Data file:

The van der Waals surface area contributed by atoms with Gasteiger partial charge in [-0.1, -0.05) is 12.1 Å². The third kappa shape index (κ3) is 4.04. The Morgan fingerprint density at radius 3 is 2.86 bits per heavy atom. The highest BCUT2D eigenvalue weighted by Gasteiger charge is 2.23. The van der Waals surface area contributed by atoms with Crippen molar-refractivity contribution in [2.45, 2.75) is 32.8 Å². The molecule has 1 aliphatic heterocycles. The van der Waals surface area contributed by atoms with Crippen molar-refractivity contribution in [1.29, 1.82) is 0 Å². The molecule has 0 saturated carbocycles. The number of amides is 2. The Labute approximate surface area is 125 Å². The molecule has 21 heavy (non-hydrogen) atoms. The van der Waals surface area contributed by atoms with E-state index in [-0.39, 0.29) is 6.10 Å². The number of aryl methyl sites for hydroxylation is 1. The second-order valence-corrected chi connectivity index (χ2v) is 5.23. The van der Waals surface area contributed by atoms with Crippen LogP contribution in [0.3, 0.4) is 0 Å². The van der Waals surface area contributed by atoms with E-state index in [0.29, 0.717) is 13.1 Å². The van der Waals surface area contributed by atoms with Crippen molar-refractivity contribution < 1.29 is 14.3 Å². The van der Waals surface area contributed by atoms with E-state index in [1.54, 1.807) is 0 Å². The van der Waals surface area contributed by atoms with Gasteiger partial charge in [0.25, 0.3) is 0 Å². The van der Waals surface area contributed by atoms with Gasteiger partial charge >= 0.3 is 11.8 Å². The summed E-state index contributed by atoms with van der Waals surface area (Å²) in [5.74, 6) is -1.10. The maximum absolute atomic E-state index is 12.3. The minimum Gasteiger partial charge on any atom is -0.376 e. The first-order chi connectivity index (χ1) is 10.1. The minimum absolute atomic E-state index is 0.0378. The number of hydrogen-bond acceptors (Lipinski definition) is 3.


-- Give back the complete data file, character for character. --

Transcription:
The van der Waals surface area contributed by atoms with Gasteiger partial charge in [-0.1, -0.05) is 12.1 Å². The third kappa shape index (κ3) is 4.04. The Morgan fingerprint density at radius 3 is 2.86 bits per heavy atom. The highest BCUT2D eigenvalue weighted by Gasteiger charge is 2.23. The van der Waals surface area contributed by atoms with Crippen molar-refractivity contribution in [2.45, 2.75) is 32.8 Å². The molecule has 1 aliphatic heterocycles. The van der Waals surface area contributed by atoms with Crippen molar-refractivity contribution in [1.29, 1.82) is 0 Å². The molecule has 0 saturated carbocycles. The number of amides is 2. The Labute approximate surface area is 125 Å². The molecule has 21 heavy (non-hydrogen) atoms. The van der Waals surface area contributed by atoms with E-state index in [-0.39, 0.29) is 6.10 Å². The number of aryl methyl sites for hydroxylation is 1. The second-order valence-corrected chi connectivity index (χ2v) is 5.23. The van der Waals surface area contributed by atoms with Crippen LogP contribution in [0.3, 0.4) is 0 Å². The van der Waals surface area contributed by atoms with E-state index in [0.29, 0.717) is 13.1 Å². The van der Waals surface area contributed by atoms with Crippen molar-refractivity contribution < 1.29 is 14.3 Å². The van der Waals surface area contributed by atoms with E-state index in [1.54, 1.807) is 0 Å². The van der Waals surface area contributed by atoms with Gasteiger partial charge in [0.25, 0.3) is 0 Å². The van der Waals surface area contributed by atoms with Gasteiger partial charge >= 0.3 is 11.8 Å². The summed E-state index contributed by atoms with van der Waals surface area (Å²) in [5.74, 6) is -1.10. The maximum absolute atomic E-state index is 12.3. The minimum Gasteiger partial charge on any atom is -0.376 e. The first-order chi connectivity index (χ1) is 10.1. The minimum absolute atomic E-state index is 0.0378. The number of hydrogen-bond acceptors (Lipinski definition) is 3.